August 3, 2023
A company that facilitates investments in biomass is looking into development opportunities for repurposing almond products in and around Modesto, Calif.
In a project supported by the Almond Board of California, Ecostrat Inc., is preparing a rating for the northern San Joaquin Valley as a bioeconomy development opportunity (BDO) zone, which could lead to new biomass plants operating in the area.
BDO zones enable high-potential “biomass-rich” communities to tap into the trillion-dollar bioenergy sector, company officials explain. Ecostrat is conducting a technical risk assessment of biomass feedstock, supply chain and infrastructure attributes of the region to determine its attractiveness to investors.
The analysis is looking at the area’s potential for making use of various types of biomass, including fruit and almond tree waste and almond shells, as sources of clean energy.
“These are fantastic feedstocks for the bio-based industry,” said Jordan Solomon, Ecostrat’s president and chief executive officer. “Biomass means so much more now than burning wood … and making electricity. Now it means making high-value renewable fuels, biochemicals, biogas, and also bio-products.”
Solomon chairs the BDO Zone Initiative, a rating program that enables economic development bodies to seek biobased projects for their communities. The initiative has a goal of issuing 1,000 BDO zone designations in four years.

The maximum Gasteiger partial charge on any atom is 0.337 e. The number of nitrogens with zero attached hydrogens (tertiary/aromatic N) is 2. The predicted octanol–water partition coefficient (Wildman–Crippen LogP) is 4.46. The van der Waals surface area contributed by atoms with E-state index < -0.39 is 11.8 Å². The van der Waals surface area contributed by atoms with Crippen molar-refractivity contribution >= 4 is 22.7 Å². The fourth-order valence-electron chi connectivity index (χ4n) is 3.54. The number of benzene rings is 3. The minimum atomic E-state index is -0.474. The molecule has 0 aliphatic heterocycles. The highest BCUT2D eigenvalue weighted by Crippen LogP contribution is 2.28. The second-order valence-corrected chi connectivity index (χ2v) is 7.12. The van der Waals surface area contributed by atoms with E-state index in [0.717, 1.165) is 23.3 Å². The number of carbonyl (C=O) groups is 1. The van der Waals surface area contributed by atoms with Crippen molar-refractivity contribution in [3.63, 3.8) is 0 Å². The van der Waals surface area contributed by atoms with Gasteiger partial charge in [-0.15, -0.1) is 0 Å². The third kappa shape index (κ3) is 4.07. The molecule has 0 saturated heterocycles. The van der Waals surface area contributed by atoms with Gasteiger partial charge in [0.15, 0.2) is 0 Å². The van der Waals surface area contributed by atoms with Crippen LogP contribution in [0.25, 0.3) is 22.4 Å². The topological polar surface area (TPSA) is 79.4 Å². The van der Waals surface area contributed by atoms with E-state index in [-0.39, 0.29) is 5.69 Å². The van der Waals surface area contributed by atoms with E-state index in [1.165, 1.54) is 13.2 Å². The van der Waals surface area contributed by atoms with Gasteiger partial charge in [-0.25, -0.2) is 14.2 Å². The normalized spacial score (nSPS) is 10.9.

As Ecostrat explains, clean energy markets are growing at an unprecedented pace, and hundreds of communities in California have surpluses of sustainable biomass. But communities have had no way to quantify their region’s opportunities and risks for would-be clean-energy investors.
BDO ratings put an internationally recognized “bulls-eye” on the best areas in the country to build and operate new bio-based manufacturing plants, according to Ecostrat. A coalition of capital markets and investors, including Goldman Sachs and Citibank, have allocated $1 billion toward the initiative.
In all, 22 BDO zone ratings have been issued in North America since early 2021, and the goal is to have 50 of them by Christmas, Solomon said. One of the communities was Libby, Mont., which was given an “A” rating (meaning low risk) for forest, pulpwood and sawmill residuals in October 2022 and has already landed a new manufacturing plant.
“It’s almost unheard of” for a plant to be built that quickly, Solomon said. “The fact of the matter is there’s trillions of dollars being put toward the energy transition, and trillions more dollars in capital markets looking to deploy and invest in the energy transition.
“Farmers have something very viable,” he said. “They have feedstock and biomass. All farmers should be behind BDO ratings because they help farmers get more money. In this case it’s for the wood … It could be a revenue source for almond growers and tree nut growers and contribute to on-farm stability.”
The project comes as the Almond Board is zeroing in on a set of sustainability goals for 2025, including finding a use for all orchard waste.
The BDO zone rating project is partly funded through a federal rural business development grant, he said.
Almond growers who wish to contribute to the Central Valley rating can contact Ecostrat and be put in touch with an analyst, Solomon said. Visit ecostrat.com.
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